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Obama Tells Kagame to Stop Support for M23 Rebels in Eastern Congo

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Congo News Agency - December 19, 2012

U.S. President Barack Obama on the phone in the White House Oval Office in 2010
U.S. President Barack Obama on the phone in the White House Oval Office in 2010 White House | Enlarge
U.S. President Barack Obama told Rwandan President Paul Kagame on Tuesday to stop all support for the M23 rebels wreaking havoc in eastern Congo.

During a phone call, Mr. Obama warned Mr. Kagame that “any support to the rebel group M23 is inconsistent with Rwanda’s desire for stability and peace,” the White House said in a statement.

Supported in men, weapons and ammunitions by Rwanda, the M23 rebels have engaged in a campaign of terror in eastern DR Congo since they started their rebellion in April.

On November 20, the M23 rebels captured the city of Goma but withdrew two weeks later after coming under increased pressure from regional and international leaders. The Congolese government has been holding talks with the rebels in Kampala, Uganda.

Human rights groups and the United Nations have accused the rebels of widespread abuses, including rapes, the use of child soldiers, kidnappings, targeted assassinations and summary executions.

Hundreds of thousands of civilians have fled their homes because of the M23 rebellion.

The White House said that Mr. Obama stressed to Mr. Kagame “the importance of permanently ending all support to armed groups in the DRC, abiding by the recent commitments he made... and reaching a transparent and credible political agreement that includes an end to impunity for M23 commanders and others” involved in rights abuses.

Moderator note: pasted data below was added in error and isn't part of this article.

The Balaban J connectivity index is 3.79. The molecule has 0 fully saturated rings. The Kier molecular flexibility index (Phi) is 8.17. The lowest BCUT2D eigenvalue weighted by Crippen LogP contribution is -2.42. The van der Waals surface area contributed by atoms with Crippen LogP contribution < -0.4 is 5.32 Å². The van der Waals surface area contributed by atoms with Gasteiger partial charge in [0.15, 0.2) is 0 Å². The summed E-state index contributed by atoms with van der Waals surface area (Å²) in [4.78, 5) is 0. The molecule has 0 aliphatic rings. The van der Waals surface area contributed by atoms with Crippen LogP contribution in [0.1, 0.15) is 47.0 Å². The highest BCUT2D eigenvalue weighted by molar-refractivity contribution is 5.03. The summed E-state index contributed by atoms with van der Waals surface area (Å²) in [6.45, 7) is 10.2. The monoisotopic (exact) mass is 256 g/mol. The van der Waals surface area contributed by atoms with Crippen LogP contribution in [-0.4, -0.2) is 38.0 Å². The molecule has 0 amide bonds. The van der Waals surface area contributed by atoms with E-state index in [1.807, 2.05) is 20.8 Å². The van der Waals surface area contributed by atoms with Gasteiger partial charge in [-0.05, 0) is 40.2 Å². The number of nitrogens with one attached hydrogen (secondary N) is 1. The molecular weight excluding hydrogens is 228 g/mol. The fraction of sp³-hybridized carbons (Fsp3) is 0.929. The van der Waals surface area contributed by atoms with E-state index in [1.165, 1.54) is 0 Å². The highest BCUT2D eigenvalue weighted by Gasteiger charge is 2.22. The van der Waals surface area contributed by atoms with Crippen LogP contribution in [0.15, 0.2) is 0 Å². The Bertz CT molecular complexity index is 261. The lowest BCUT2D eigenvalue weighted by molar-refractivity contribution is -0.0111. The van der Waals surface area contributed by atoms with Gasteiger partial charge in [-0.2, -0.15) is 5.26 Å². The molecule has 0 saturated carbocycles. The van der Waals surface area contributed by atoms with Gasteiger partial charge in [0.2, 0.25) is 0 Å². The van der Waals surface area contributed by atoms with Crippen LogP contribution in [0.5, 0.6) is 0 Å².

On Tuesday, the U.S. Department of the Treasury added two more M23 leaders on its sanctions list, saying in a statement that the M23 “has been responsible for carrying out extensive atrocities against the civilian population of the DRC, and its activities have dramatically undermined peace efforts in the region.”

The M23 rebels claim they rebelled because the Congolese government failed to implement a peace agreement signed in 2009.

Many analysts believe the true motives for their rebellion are the desire of Rwandan officials to control regions of eastern Congo rich in mineral resources and to protect M23 commander Bosco Ntaganda, who is wanted by the International Criminal Court on war crimes charges.

The White House statement said Mr. Obama “expressed his belief that from this crisis should emerge a political agreement that addresses the underlying regional security, economic, and governance issues while upholding the DRC’s sovereignty and territorial integrity.”

Despite mounting evidence to the contrary, the Rwandan government has repeatedly denied it provides support to the M23 rebels, even to the point of ridicule.

A U.N. Group of Experts monitoring sanctions imposed on armed groups in DR Congo has said that Rwanda’s Defense Minister James Kabarebe is the de facto commander of the M23.

The United Kingdom has followed other donor countries, including the United States, by suspending its aid to Rwanda citing “credible and compelling” evidence of its support to the M23 rebels.


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